Many women grow up wanting to get married and have children, and some feel pressure from society to have families. Ultimately, the perfect marriage and family, isn’t every woman’s reality–for a variety of reasons from infertility issues to choice. Journalist Nichelle Polston has shared her own journey to self-compassion online and on social media. She helps empower others to acknowledge their truth, whether they are single, childless, or having fertility challenges–because everyone’s story is different and deserves to be honored.
We talked with Nichelle about her fertility story and her work developing the #HerNormal platform for women to feel supported and strong, wherever they are in their lives.
Q: What’s your fertility/infertility story in a nutshell?
My story is ultimately one of thanksgiving. At one time, I thought I had life all figured out and planned. I checked off college, a lucrative career, and marriage in a timely manner. By age 32, I was ready for a child. However, after several years of facing many fertility hurdles, I decided to open up about my journey through the website, Give Me a Ring and a Baby. It became a space specifically designed for the woman in the race against her biological clock to either get married or have children.
Eventually, sharing funny and serious moments that highlighted my story helped me to embrace my new normal. I created #HerNormal to further empower women. I truly understand the strong desire to get married and have children. However, it’s important to recognize that everyone’s normal is NOT the same. Let us all accept, support, and embrace the stories of our fellow sisters and refrain from questioning their relationships or childless status.
Today, I’m quite thankful for my fertility journey. I find joy in encouraging women who struggle with infertility as well as being the “bonus” mom to all children who need extra love and support.
Let us all accept, support, and embrace the stories of our fellow sisters and refrain from questioning their relationships or childless status.
Q: Why did you decide to share your journey of being a “married, childless woman,” as you described it, with the public? How has the response been?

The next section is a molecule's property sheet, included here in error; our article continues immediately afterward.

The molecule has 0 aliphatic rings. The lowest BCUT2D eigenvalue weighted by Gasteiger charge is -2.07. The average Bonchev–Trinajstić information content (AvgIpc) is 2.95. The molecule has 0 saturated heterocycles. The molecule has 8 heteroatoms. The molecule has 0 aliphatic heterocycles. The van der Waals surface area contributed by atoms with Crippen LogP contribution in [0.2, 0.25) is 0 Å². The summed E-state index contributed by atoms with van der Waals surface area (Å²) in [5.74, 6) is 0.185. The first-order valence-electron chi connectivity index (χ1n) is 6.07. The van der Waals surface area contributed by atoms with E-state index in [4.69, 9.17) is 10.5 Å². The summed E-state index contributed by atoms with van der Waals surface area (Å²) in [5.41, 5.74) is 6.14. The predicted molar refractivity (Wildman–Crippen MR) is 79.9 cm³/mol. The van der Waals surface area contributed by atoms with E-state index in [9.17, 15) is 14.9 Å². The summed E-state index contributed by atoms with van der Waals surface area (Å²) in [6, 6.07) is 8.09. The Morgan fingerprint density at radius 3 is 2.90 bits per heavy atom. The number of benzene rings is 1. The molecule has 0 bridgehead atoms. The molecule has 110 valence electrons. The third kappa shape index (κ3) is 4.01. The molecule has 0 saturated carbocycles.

I have a really good support system so in everything I do, people have showered me with nothing but love. I’m able to share with the public because of my support system and I’m blessed with people who are determined to keep me strong. In the words of a dear friend: “Not everyone is meant to be in your circle. Some belong in the crowd, so choose wisely.” As a result, my circle is one that’s small, supportive, and loving.
Q: What do you think are some of the misconceptions around women who do not have children?
I believe the biggest one is that all childless women are infertile. Resolve, the National Infertility Association, reports that 1 in 8 couples suffer from infertility. According to experts, one third of those cases are attributed to men, one third to women, and another one-third is attributed to a combination of problems in both partners. Also, keep in mind that those numbers do not reflect miscarriages or women who decide not to have children in the first place.
Infertility isn’t a life sentence. Your story is unique, and sharing your truth is what makes you strong and a blessing to others.
Q: One thing you mention on your site is that you started to rethink the questions you ask people about their single status and having kids. Why do you think people still feel the need to ask those questions and how can we change attitudes about such sensitive inquiries?
Simply being honest during conversations that make you feel uncomfortable is the best approach. Whenever I feel that a question is inappropriate, I say just that. Expressing your feelings in a polite manner, of course, is what I call self-care. Right now, I’m committed to my mental wellness and support others who do the same.
Q: What advice would you give to someone who is married and/or single without children, who may be sensitive about it?
Stand in your truth and create a support system of loved ones who will help you get through those tough days. Infertility isn’t a life sentence. Your story is unique, and sharing your truth is what makes you strong and a blessing to others. There are a number of options to help women become mothers and taking advantage of those options will not make you less of a woman.
Q: Is there anything else you want to add?
To be completely honest, I felt a strong pressure from society to become a mother, but I’m actually fine if children are never a part of my story. I believe my life is still very meaningful and has a huge purpose. As a little girl, I played with dolls and imagined my life as an adult with babies. Today, my vision is different. In fact, I love helping others get to that point, and encourage ladies to follow me on Instagram @her_normal and on Twitter @HerNormal.